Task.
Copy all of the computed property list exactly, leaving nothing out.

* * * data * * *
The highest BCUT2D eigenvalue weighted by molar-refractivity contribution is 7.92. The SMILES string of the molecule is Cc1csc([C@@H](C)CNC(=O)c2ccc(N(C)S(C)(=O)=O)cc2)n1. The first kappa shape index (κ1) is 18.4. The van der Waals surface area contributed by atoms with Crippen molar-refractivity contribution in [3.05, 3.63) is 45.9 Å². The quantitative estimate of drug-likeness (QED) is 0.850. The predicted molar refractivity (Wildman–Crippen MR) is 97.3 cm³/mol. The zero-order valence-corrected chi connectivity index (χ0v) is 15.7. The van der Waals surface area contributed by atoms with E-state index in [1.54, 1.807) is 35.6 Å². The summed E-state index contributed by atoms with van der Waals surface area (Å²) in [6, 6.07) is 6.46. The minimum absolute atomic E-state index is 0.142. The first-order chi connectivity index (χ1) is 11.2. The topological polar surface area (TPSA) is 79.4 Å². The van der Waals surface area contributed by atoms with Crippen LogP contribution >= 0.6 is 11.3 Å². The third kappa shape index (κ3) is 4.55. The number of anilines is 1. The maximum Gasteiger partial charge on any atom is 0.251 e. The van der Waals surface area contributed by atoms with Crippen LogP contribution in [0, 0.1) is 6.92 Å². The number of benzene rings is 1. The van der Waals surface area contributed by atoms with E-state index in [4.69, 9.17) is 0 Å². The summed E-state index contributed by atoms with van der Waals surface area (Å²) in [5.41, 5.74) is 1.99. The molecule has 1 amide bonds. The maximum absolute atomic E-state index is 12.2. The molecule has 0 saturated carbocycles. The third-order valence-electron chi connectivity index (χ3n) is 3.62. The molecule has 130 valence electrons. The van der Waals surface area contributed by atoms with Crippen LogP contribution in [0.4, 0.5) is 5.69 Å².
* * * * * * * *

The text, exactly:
The highest BCUT2D eigenvalue weighted by molar-refractivity contribution is 7.92. The SMILES string of the molecule is Cc1csc([C@@H](C)CNC(=O)c2ccc(N(C)S(C)(=O)=O)cc2)n1. The first kappa shape index (κ1) is 18.4. The van der Waals surface area contributed by atoms with Crippen molar-refractivity contribution in [3.05, 3.63) is 45.9 Å². The quantitative estimate of drug-likeness (QED) is 0.850. The predicted molar refractivity (Wildman–Crippen MR) is 97.3 cm³/mol. The zero-order valence-corrected chi connectivity index (χ0v) is 15.7. The van der Waals surface area contributed by atoms with E-state index in [1.54, 1.807) is 35.6 Å². The summed E-state index contributed by atoms with van der Waals surface area (Å²) in [6, 6.07) is 6.46. The minimum absolute atomic E-state index is 0.142. The first-order chi connectivity index (χ1) is 11.2. The topological polar surface area (TPSA) is 79.4 Å². The van der Waals surface area contributed by atoms with Crippen LogP contribution >= 0.6 is 11.3 Å². The third kappa shape index (κ3) is 4.55. The number of anilines is 1. The maximum Gasteiger partial charge on any atom is 0.251 e. The van der Waals surface area contributed by atoms with Crippen LogP contribution in [0, 0.1) is 6.92 Å². The number of benzene rings is 1. The van der Waals surface area contributed by atoms with E-state index in [4.69, 9.17) is 0 Å². The summed E-state index contributed by atoms with van der Waals surface area (Å²) in [5.41, 5.74) is 1.99. The molecule has 1 amide bonds. The maximum absolute atomic E-state index is 12.2. The molecule has 0 saturated carbocycles. The third-order valence-electron chi connectivity index (χ3n) is 3.62. The molecule has 130 valence electrons. The van der Waals surface area contributed by atoms with Crippen LogP contribution in [0.4, 0.5) is 5.69 Å².